'Reckless would be kind', says Hodgson on challenge that hospitalised Walcott

With the expected three points in the bag, the England boss says the only dampener on the evening was the injury to his winger after a heavy challenge from the San Marino keeper
England manager Roy Hodgson has slammed the "very fierce challenge" which ended Theo Walcott's night just six minutes into the World Cup qualifier with San Marino.

Walcott collided with goalkeeper Aldo Simoncini, suffering suspected broken ribs. The Arsenal winger will spend the night in hospital, before being assessed ahead of Tuesday's game with Poland.

"I think if I were to describe it was reckless I would be being kind," Hodgson told reporters. "It was a very fierce challenge.

"I think the goalkeeper, although I don't believe for one minute there was any malice in it when he went for the ball, irrespective of that it was a very bad challenge and it's put Walcott in hospital we have to wait now and find out the extent of his injury.

"And really and truly when your goalkeeper does that I think you are very lucky to a) have him still on the field, and b) not have a penalty given against him.

"Theo will now be in hospital overnight. It's a chest injury, and obviously didn't look too good but until such time as they've x-rayed it and scanned it we really don’t know.

Although the incident put a dampener on the routine victory for the Three Lions, Hodgson insisted he was happy with the win and was keen to look at the positives, both at Wembley and elsewhere tonight.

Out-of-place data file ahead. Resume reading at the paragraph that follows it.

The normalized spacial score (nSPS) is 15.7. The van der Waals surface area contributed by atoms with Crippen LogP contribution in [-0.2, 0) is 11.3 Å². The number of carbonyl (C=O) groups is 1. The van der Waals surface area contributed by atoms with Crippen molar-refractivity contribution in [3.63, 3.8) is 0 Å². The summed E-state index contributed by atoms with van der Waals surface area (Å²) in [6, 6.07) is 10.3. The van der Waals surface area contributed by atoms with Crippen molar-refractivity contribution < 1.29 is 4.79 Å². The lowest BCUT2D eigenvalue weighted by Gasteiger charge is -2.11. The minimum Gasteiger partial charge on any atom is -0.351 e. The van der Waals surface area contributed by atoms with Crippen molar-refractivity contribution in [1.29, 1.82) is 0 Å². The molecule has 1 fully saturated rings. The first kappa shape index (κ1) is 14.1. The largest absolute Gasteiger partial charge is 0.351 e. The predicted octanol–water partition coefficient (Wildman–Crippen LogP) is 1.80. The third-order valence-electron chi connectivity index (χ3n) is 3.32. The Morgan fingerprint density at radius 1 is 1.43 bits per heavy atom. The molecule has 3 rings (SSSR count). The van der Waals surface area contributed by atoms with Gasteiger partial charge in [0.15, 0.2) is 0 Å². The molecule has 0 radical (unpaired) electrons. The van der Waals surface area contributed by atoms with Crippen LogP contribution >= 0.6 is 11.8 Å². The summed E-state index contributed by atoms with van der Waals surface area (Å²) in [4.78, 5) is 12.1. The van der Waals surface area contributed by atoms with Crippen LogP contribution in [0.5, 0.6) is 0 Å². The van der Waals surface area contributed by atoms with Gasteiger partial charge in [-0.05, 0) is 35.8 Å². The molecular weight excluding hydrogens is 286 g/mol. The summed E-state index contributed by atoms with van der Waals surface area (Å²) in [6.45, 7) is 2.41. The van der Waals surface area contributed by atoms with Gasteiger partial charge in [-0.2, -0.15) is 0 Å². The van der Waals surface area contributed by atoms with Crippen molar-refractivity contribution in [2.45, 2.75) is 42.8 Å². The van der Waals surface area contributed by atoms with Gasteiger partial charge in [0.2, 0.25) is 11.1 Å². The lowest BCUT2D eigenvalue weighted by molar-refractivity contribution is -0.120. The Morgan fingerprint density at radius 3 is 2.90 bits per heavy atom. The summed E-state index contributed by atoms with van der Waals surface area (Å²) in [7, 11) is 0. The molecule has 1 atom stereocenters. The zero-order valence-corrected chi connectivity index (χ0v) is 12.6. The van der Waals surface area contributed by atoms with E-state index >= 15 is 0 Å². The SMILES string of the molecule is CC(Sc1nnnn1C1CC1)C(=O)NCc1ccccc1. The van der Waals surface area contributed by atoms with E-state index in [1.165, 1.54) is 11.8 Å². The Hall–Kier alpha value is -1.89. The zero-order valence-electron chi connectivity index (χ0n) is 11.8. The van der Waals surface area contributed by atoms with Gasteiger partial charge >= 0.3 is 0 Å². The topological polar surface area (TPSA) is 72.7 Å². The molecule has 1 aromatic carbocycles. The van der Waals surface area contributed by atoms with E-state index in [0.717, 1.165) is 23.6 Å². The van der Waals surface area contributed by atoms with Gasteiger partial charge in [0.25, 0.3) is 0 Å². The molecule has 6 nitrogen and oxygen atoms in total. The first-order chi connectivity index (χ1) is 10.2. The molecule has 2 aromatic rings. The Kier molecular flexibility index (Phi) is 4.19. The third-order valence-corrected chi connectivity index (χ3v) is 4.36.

Hodgson added: "Well yes I am [happy]. It was attack versus defence really, wasn't it? Usually when you do attack versus defence in practice you don't put seven or eight players in the penalty box all of the time, only occasionally.

"But I thought the way we approached the game from the first minute to the last was terrific, we were patient, I thought we probed, we created chances on a regular basis throughout the 90 minutes, we were good value for our five goals.

"There could have been a lot more goals but certainly there was an awful lot of goal mouth action, a lot of passing, a lot of quality passing throughout the course of the game.

"Also, there were almost 85,000 people, which I thought that was quite fantastic. So that's two extremely positive aspects of the evening.

"I suppose the third positive aspect of the evening happened in Moldova as Ukraine could only succeed in drawing and not winning there as most people expected them to do which of course means that our three points here and our three points in Moldova weigh that bit more heavy."

In the absence of regular captain Steven Gerrard, Hodgson was delighted with the input of the stand-in captain Wayne Rooney, who moved to fifth position in the list of England's all-time goalscorers with his double.

"I don't know if he's 26 or 27, but I do know he's still got years of football left in him if he continues and continues to play the way he is playing at the moment," Hodgson continued.

"I thought all the Manchester United players played with enormous confidence, the interplay between them throughout and of course they were responsible for four of the five goals and Tom Cleverley set up Oxlade-Chamberlain for the fifth.

"I had no doubt Rooney would be a good captain, there was never any question in my mind that he would captain the team well but I'm looking forward to seeing Steven Gerrard back in the team on Tuesday.

"We still have some hope that Frank Lampard's injury is not that serious so that he will also have a possibility of joining us there.

"And of course quite a few other players who didn't start the game today which means we go to Poland with a good squad, a strong squad, a squad which contains some players that will be quite fresh that didn't play today.

"The one negative, as you rightly say, was Theo. That was a bad injury."